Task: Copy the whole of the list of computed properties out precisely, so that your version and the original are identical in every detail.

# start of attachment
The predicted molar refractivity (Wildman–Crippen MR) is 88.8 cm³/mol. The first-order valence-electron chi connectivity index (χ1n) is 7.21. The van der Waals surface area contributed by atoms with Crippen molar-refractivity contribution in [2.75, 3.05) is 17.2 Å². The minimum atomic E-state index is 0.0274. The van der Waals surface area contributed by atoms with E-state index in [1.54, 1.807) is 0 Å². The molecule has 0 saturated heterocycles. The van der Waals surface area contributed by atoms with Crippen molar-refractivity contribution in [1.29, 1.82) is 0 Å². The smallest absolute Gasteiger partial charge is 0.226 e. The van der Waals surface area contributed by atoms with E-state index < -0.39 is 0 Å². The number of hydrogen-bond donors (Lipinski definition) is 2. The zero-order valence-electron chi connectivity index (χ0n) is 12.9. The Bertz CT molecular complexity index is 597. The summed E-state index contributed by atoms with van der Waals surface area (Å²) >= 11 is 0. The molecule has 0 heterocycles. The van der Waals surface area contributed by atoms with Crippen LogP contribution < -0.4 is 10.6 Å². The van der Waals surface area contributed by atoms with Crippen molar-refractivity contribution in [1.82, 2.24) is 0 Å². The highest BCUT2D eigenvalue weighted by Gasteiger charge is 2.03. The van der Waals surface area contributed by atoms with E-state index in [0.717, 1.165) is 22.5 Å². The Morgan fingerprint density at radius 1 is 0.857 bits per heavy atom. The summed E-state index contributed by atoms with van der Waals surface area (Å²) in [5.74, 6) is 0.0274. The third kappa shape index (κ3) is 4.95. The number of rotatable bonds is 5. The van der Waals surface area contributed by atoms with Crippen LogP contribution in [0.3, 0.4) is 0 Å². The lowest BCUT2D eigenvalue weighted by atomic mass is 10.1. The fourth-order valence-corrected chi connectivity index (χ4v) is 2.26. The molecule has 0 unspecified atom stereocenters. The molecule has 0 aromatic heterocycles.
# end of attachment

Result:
The predicted molar refractivity (Wildman–Crippen MR) is 88.8 cm³/mol. The first-order valence-electron chi connectivity index (χ1n) is 7.21. The van der Waals surface area contributed by atoms with Crippen molar-refractivity contribution in [2.75, 3.05) is 17.2 Å². The minimum atomic E-state index is 0.0274. The van der Waals surface area contributed by atoms with E-state index in [1.54, 1.807) is 0 Å². The molecule has 0 saturated heterocycles. The van der Waals surface area contributed by atoms with Crippen molar-refractivity contribution in [1.29, 1.82) is 0 Å². The smallest absolute Gasteiger partial charge is 0.226 e. The van der Waals surface area contributed by atoms with E-state index < -0.39 is 0 Å². The number of hydrogen-bond donors (Lipinski definition) is 2. The zero-order valence-electron chi connectivity index (χ0n) is 12.9. The Bertz CT molecular complexity index is 597. The summed E-state index contributed by atoms with van der Waals surface area (Å²) >= 11 is 0. The molecule has 0 heterocycles. The van der Waals surface area contributed by atoms with Crippen LogP contribution < -0.4 is 10.6 Å². The van der Waals surface area contributed by atoms with Crippen molar-refractivity contribution in [1.82, 2.24) is 0 Å². The highest BCUT2D eigenvalue weighted by Gasteiger charge is 2.03. The van der Waals surface area contributed by atoms with E-state index in [0.717, 1.165) is 22.5 Å². The Morgan fingerprint density at radius 1 is 0.857 bits per heavy atom. The summed E-state index contributed by atoms with van der Waals surface area (Å²) in [5.74, 6) is 0.0274. The third kappa shape index (κ3) is 4.95. The number of rotatable bonds is 5. The van der Waals surface area contributed by atoms with Crippen LogP contribution in [0.3, 0.4) is 0 Å². The lowest BCUT2D eigenvalue weighted by atomic mass is 10.1. The fourth-order valence-corrected chi connectivity index (χ4v) is 2.26. The molecule has 0 unspecified atom stereocenters. The molecule has 0 aromatic heterocycles.